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Psychological distress and negative appraisals in survivors of severe acute respiratory syndrome (SARS).
Psychol Med. 2004 Oct; 34(7):1187-95.PM

Abstract

BACKGROUND

Severe acute respiratory syndrome (SARS) is a novel disease. The authors have limited knowledge of its impact on mental health. The present study aimed to examine the level and extent of psychological distress of SARS survivors following 1-month recovery, to explore patients' negative appraisals of the impact of SARS, and to evaluate the associations between psychological distress and negative appraisals.

METHOD

The Beck Anxiety Inventory, the Beck Depression Inventory, and a newly developed measure, the SARS Impact Scale (SIS), were mailed to 453 Hong Kong Chinese SARS survivors discharged from hospital for 4 weeks or more.

RESULTS

A total of 425 patients received the questionnaires and 180 (mean age 36.9 years; 120 women) gave valid replies. The response rate was 42.4 %. The participants also represented 13.6 % of all adult survivors in Hong Kong. About 35 % of respondents reported 'moderate to severe' or 'severe' ranges of anxiety and/or depressive symptoms. It was found that those working as healthcare workers or having family members killed by SARS were more prone to develop subsequent high levels of distress. Factor analyses extracted three meaningful factors of the SIS, namely 'survival threat', 'physical impact', and 'social impact'. Negative appraisals at the acute phase and 1-month recovery significantly accounted for substantial portions of variances for anxiety and depressive symptoms, after the effects of other psychosocial variables were controlled.

CONCLUSIONS

Psychological distress of SARS survivors at 1-month recovery is real and significant. Negative appraisals may play a pivotal role in the development of psychological distress for SARS survivors, at least in the short term.

Authors+Show Affiliations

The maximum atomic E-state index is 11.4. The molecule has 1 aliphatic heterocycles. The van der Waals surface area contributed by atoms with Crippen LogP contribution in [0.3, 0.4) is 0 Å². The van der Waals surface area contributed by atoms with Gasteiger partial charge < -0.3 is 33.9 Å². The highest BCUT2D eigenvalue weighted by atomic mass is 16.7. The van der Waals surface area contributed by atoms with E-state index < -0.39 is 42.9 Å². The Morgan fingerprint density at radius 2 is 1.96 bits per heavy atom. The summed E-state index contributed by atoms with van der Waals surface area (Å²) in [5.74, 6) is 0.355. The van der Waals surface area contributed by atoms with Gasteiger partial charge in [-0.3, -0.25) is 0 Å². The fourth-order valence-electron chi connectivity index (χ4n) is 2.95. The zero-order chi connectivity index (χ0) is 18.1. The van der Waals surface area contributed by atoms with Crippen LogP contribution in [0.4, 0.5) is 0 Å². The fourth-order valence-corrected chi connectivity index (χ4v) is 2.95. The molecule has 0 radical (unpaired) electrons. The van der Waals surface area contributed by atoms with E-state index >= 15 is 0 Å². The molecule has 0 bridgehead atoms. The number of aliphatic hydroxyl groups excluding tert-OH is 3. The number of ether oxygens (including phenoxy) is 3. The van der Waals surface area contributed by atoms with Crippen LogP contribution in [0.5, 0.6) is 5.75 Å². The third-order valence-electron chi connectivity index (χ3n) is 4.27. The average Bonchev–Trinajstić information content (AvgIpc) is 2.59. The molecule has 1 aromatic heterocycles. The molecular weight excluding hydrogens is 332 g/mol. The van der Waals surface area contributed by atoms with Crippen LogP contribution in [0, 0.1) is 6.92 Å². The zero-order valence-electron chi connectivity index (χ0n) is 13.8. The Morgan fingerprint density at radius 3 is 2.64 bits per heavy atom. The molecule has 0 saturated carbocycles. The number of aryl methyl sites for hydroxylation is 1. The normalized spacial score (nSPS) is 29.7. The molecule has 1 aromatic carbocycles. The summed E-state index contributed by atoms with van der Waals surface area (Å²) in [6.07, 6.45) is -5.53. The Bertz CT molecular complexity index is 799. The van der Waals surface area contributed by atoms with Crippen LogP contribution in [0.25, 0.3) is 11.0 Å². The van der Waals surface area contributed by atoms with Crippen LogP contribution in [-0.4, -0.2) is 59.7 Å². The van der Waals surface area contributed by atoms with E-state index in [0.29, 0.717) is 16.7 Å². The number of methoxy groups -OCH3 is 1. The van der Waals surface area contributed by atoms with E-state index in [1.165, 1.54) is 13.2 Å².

Consultation and Liaison Psychiatry Team, Kwai Chung Hospital, Hong Kong. sammykcheng@cuhk.edu.hkNo affiliation info availableNo affiliation info availableNo affiliation info available

Pub Type(s)

Journal Article

Language

eng

PubMed ID

15697045

Citation

Cheng, S K W., et al. "Psychological Distress and Negative Appraisals in Survivors of Severe Acute Respiratory Syndrome (SARS)." Psychological Medicine, vol. 34, no. 7, 2004, pp. 1187-95.
Cheng SK, Wong CW, Tsang J, et al. Psychological distress and negative appraisals in survivors of severe acute respiratory syndrome (SARS). Psychol Med. 2004;34(7):1187-95.
Cheng, S. K., Wong, C. W., Tsang, J., & Wong, K. C. (2004). Psychological distress and negative appraisals in survivors of severe acute respiratory syndrome (SARS). Psychological Medicine, 34(7), 1187-95.
Cheng SK, et al. Psychological Distress and Negative Appraisals in Survivors of Severe Acute Respiratory Syndrome (SARS). Psychol Med. 2004;34(7):1187-95. PubMed PMID: 15697045.
* Article titles in AMA citation format should be in sentence-case
TY - JOUR T1 - Psychological distress and negative appraisals in survivors of severe acute respiratory syndrome (SARS). AU - Cheng,S K W, AU - Wong,C W, AU - Tsang,J, AU - Wong,K C, PY - 2005/2/9/pubmed PY - 2005/3/24/medline PY - 2005/2/9/entrez SP - 1187 EP - 95 JF - Psychological medicine JO - Psychol Med VL - 34 IS - 7 N2 - BACKGROUND: Severe acute respiratory syndrome (SARS) is a novel disease. The authors have limited knowledge of its impact on mental health. The present study aimed to examine the level and extent of psychological distress of SARS survivors following 1-month recovery, to explore patients' negative appraisals of the impact of SARS, and to evaluate the associations between psychological distress and negative appraisals. METHOD: The Beck Anxiety Inventory, the Beck Depression Inventory, and a newly developed measure, the SARS Impact Scale (SIS), were mailed to 453 Hong Kong Chinese SARS survivors discharged from hospital for 4 weeks or more. RESULTS: A total of 425 patients received the questionnaires and 180 (mean age 36.9 years; 120 women) gave valid replies. The response rate was 42.4 %. The participants also represented 13.6 % of all adult survivors in Hong Kong. About 35 % of respondents reported 'moderate to severe' or 'severe' ranges of anxiety and/or depressive symptoms. It was found that those working as healthcare workers or having family members killed by SARS were more prone to develop subsequent high levels of distress. Factor analyses extracted three meaningful factors of the SIS, namely 'survival threat', 'physical impact', and 'social impact'. Negative appraisals at the acute phase and 1-month recovery significantly accounted for substantial portions of variances for anxiety and depressive symptoms, after the effects of other psychosocial variables were controlled. CONCLUSIONS: Psychological distress of SARS survivors at 1-month recovery is real and significant. Negative appraisals may play a pivotal role in the development of psychological distress for SARS survivors, at least in the short term. SN - 0033-2917 UR - https://www.unboundmedicine.com/medline/citation/15697045/Psychological_distress_and_negative_appraisals_in_survivors_of_severe_acute_respiratory_syndrome__SARS__ L2 - http://ovidsp.ovid.com/ovidweb.cgi?T=JS&PAGE=linkout&SEARCH=15697045.ui DB - PRIME DP - Unbound Medicine ER -